The 2022 Unbound 200 was another incredible episode of America’s premier long-distance gravel event that came down to a 4-up sprint finish in the men’s race, while the women’s winner soloed most of the final 100 miles to earn victory. The 2021 event was held on the North course with strong winds and high heat being major factors in the race that ultimately saw Wahoo’s Ian Boswell win a 2-up sprint over Laurens ten Dam with a winning time of 10:14:27 to win the men’s race. This year’s race had an even bigger and stronger field, with competitors taking on the South course with epic conditions including significant rain on race day that added mud and extra challenge to the course that had seen heavy rains and flooding in the days leading up to the race.
Being lucky is one of the factors for success in gravel racing that athletes don’t have complete control over. Various mechanical issues as well as flat tires and other wheel issues are quite common, and even podium finishing athletes have to effectively manage and deal with those issues in order to have success.
When and how you spend your energy can have a massive impact on your race result in an event like Unbound. Employing tactics can allow you to expend or save your energy in such a way that you might be gaining an advantage over your competitors either by your position on the course or in how you have expended your energy relative to how the competition has spent there. In gravel races, unlike in road races, there’s no team car close by to replace your wheel or bike if you run into trouble – you need to quickly assess and repair any issue you’ve got on your own. These situations have another massive impact on the tactics that you and your competitors can actually employ.
In the men’s race at Unbound this year, several of the riders in the final top 4 all had to manage varying degrees of mechanical disadvantage to make the final selection of 5 riders who were riding all together with just 20 miles to go. The final group included Belgian riders Ivar Slik and Laurens ten Dam and Americans Keegan Swenson, Alexey Vermeulen and Ian Boswell. The five riders worked together to ensure that no more riders from behind would be able to work their way up to them. With just 2km to go, Ian Boswell put in an attack on the Highland Avenue hill which ended up dropping Alexey Vermeulen and Laurens ten Dam from the group…though Laurens was able to mount an effective chase back to the leaders arriving with just under 1km to go, where he launched a counter-attack to try and ride through the remaining 3 riders. Unfortunately for him, the other three all matched his move, and with under 500 meters to go, Ian Boswell launched his final attack in a bid for repeat glory. But 2022 was not going to serve as a repeat for Ian as Slik and Swenson surged past him in the final meters for a close victory going to Ivar Slik – the first non-American winner of Unbound since its inception.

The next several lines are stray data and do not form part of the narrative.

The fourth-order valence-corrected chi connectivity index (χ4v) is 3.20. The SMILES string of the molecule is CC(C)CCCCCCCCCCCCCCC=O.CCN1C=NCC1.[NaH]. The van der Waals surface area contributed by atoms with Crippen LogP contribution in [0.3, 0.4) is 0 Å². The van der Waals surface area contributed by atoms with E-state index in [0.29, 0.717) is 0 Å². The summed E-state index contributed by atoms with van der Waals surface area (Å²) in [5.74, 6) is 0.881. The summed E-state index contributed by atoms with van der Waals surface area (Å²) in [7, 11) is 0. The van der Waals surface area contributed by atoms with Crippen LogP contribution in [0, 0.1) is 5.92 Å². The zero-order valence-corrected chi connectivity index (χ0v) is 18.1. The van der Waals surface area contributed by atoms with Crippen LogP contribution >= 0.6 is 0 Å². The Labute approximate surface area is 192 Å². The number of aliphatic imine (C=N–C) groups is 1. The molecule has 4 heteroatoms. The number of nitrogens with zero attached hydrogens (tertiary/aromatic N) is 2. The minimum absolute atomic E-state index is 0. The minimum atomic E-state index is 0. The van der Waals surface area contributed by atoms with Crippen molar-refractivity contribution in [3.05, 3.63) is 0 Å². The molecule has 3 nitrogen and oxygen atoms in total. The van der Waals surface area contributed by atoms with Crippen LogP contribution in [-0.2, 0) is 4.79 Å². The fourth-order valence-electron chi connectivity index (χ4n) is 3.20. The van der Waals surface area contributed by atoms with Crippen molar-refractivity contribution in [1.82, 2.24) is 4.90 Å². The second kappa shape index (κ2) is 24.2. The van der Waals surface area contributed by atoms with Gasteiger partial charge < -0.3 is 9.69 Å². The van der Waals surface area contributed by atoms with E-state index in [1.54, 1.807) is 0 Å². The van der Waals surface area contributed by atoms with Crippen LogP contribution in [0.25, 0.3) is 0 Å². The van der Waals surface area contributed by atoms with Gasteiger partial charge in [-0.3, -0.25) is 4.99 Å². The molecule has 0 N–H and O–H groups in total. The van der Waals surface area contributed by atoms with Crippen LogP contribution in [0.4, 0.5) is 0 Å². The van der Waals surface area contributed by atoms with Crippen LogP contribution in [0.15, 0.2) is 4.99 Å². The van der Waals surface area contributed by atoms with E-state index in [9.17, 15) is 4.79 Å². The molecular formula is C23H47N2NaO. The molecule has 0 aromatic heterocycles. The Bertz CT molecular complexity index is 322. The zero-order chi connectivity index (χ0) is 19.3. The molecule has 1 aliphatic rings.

The women’s race, while less tactical in terms of group dynamics, the finale was an epic edition that saw mountain bike racer Sophia Gomez Villafane push to a solo lead at the 100-mile mark and ride a heroic solo effort for another 100 miles to earn her first Unbound victory with a record time of 10:27:41 and a 9-minute gap over last year’s champion Lauren de Crescenzo. The women’s podium was rounded out by Emily Newsome, another 14 minutes behind the 2021 champion.
If you read my write-up of last year’s results with breakdowns from Ian Boswell’s winning ride as well as Wahoo strength and movement coach Jeff Hoobler’s finish, you’ll be pleased to know that Jeff improved his finish to a hard-fought 99th place finish and 1st place in the 55-59-year-old men’s category. Below is summary information about Ian and Jeff’s race data as well as some added insight into their results at Unbound this year.
|Ian (2021)||Jeff (2021)|
|Total Time||9:22 (10:17)||11:18 (13:08)|
|Avg Power||258W – 3.6 W/kg (247W)||160W – 2.5 W/kg (143W)|
|Total Kj||8,649 Kj (9,106 Kj)||6,574 Kj (6,779 Kj)|
|Peak 5 second||875W (1026W)||562W (549W)|
|Peak 1 minute||514W (515W)||358W (315W)|
|Peak 5 minute||423W (364W)||253W (244W)|
|Peak 20 minute||370W (314W)||217W (219W)|
|Peak 60 minute||324W (295W)||206W (197W)|
|% FTP||62% (63%)||55% (56%)|
|% MAP||32% (29%)||36% (32%)|
|% AC||6% (8%)||9% (12%)|
Looking at the big picture, it’s clear to see that both Ian and Jeff finished considerably faster than last year, and in doing so both held higher average power. Interestingly, though, because they pushed harder they expended less total energy due to being on course for significantly less time…though only by 200-450 calories total for both of them (just 3% & 5% less respectively for Jeff and Ian). The biggest overall difference that you can see is Ian’s 5, 20, and 60-minute peak power values were dramatically higher than in 2021…and were a result of having to stop and repair a flat tire that happened in the first hour of the race, and the long and hard chase back to the front group was quite a lot of work. The other interesting difference that is consistent for both Ian and Jeff from 2021 to 2022 is that both saw a 2-3% decrease in the amount of effort that was attributed to Anaerobic Capacity (AC) intensity which in both cases was shifted toward a 3-4% increase in work attributed to Max Aerobic Power (MAP) intensity. And just as a reminder – while a long-distance event like Unbound is composed of a majority of the work done over the course being attributed to FTP (63% and 56%), both Ian and Jeff did 37% and 44% of their efforts on the day relative to their higher intensity MAP and AC targets!
That’s it for another edition of Unbound. Be sure to check out The Knowledge podcast by Wahoo to hear more sports science insights from our team at Wahoo, and of course tune in to Breakfast with Boz for awesome conversations with some of the most interesting people involved in cycling chatting with host Ian Bowell.